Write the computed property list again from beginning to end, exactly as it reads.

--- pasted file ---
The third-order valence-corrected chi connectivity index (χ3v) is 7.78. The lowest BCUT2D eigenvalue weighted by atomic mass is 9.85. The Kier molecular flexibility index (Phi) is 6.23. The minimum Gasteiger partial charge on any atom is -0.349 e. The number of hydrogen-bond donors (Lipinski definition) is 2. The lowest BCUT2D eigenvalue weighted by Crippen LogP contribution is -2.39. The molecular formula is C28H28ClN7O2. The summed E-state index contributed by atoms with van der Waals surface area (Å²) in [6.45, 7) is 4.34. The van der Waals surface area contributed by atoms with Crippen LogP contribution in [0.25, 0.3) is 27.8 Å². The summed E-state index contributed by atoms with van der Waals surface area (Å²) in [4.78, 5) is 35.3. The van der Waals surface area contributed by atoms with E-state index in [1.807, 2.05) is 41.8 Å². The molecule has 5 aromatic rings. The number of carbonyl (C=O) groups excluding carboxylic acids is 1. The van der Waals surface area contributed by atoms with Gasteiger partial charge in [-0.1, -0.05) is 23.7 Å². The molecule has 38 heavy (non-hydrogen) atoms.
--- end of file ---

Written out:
The third-order valence-corrected chi connectivity index (χ3v) is 7.78. The lowest BCUT2D eigenvalue weighted by atomic mass is 9.85. The Kier molecular flexibility index (Phi) is 6.23. The minimum Gasteiger partial charge on any atom is -0.349 e. The number of hydrogen-bond donors (Lipinski definition) is 2. The lowest BCUT2D eigenvalue weighted by Crippen LogP contribution is -2.39. The molecular formula is C28H28ClN7O2. The summed E-state index contributed by atoms with van der Waals surface area (Å²) in [6.45, 7) is 4.34. The van der Waals surface area contributed by atoms with Crippen LogP contribution in [0.25, 0.3) is 27.8 Å². The summed E-state index contributed by atoms with van der Waals surface area (Å²) in [4.78, 5) is 35.3. The van der Waals surface area contributed by atoms with E-state index in [1.807, 2.05) is 41.8 Å². The molecule has 5 aromatic rings. The number of carbonyl (C=O) groups excluding carboxylic acids is 1. The van der Waals surface area contributed by atoms with Gasteiger partial charge in [-0.1, -0.05) is 23.7 Å². The molecule has 38 heavy (non-hydrogen) atoms.